13/01/2017 - 00:43

$37m for SW water project

13/01/2017 - 00:43

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The state government has committed $37 million to an ambitious desalination and irrigation project in the South West that is led by Perth business executive Peter Fogarty and will cost an estimated $380 million.

$37m for SW water project
Perth business executive Peter Fogarty. Photo: Attila Csaszar

The state government has committed $37 million to an ambitious desalination and irrigation project in the South West that is led by Perth business executive Peter Fogarty and will cost an estimated $380 million.

The project is designed to tackle the high salinity in Wellington Dam and supply extra water for farmers in the Myalup and Collie irrigation districts.

The funding has been supplied to Collie Water, a special purpose company jointly owned by Aqua Ferre and farmers’ cooperative Harvey Water.

Aqua Ferre is a specialist water company established by Mr Fogarty’s Pendulum Capital and South West seed supplier Ken Blakers’ company Regal Grange.

Mr Fogarty welcomed the funding commitment, announced yesterday at Wellington Dam.

“Our group and Harvey Water have worked tirelessly for several years planning this project and gaining support from our key stakeholders,” he said.

“The state government’s support was fundamental to the project and will hopefully lead to the Commonwealth government providing support via its National Water Infrastructure Development Fund.”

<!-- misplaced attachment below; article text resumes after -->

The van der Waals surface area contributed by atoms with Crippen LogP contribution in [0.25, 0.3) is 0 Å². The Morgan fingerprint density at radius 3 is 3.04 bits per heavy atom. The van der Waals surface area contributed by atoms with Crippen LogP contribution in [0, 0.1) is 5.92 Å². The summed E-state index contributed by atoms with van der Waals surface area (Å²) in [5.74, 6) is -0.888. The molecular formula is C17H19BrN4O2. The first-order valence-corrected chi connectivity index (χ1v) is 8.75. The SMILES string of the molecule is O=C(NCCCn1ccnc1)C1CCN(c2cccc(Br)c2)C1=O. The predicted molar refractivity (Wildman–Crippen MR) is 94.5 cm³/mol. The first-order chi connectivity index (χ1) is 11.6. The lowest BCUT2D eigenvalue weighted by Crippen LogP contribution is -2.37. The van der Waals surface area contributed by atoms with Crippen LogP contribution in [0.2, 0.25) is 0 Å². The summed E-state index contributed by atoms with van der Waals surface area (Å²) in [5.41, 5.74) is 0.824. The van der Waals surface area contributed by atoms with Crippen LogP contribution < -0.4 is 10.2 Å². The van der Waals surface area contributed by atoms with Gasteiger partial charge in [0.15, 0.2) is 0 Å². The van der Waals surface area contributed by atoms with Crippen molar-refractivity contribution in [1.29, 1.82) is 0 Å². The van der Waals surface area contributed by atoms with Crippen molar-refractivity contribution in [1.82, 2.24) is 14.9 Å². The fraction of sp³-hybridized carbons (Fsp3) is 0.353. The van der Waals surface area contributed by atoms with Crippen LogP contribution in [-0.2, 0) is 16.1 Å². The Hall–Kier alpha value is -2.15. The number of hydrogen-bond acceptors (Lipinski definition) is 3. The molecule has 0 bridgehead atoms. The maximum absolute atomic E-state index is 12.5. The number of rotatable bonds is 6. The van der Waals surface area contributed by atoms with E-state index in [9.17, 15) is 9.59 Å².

Mr Fogarty said he hoped to be able to start the project in 2017.

The project involves the diversion of highly saline water from the Collie River East Branch and treating that water with coal mine dewatering water via a water treatment and desalination plant to be constructed in Collie.

The aim is to lower salinity in the Wellington Dam and utilise that water in the Collie River Irrigation District and pipe it across to Myalup.

It also entails a new weir at Burekup and a gravity-fed pipeline system to replace open irrigation channels in the Collie irrigation district.

Harvey Water general manager Geoff Calder also welcomed the announcement.

Harvey Water represents the Collie River Irrigation District farmers and has been working for many years to find a solution to the increasing salinity in the Wellington Dam,” he said.

“Our cooperation with Aqua Ferre has enabled us to build an economically viable project that had not been previously possible.”

Making the announcement yesterday, premier Colin Barnett said Wellington Dam was the biggest surface water storage in the South-West - and the second biggest in the State, after the Ord, but rising salinity levels meant the water was mostly unusable, limiting agricultural growth in the region.

Water Minister Mia Davies said the Collie Water solution was selected following an expression of interest process conducted in late 2015.

It was again selected in June 2016 to coordinate a full feasibility study, funded by $1 million from the federal government.

"The estimated cost of the Collie Water proposal is $380 million and will require funding from the private sector and the Commonwealth Government," she said.

In an in-depth interview with Business News last June, Mr Fogarty said the biggest pay-off from the project would come from new, intensive agricultural opportunities.

 

 

 

 

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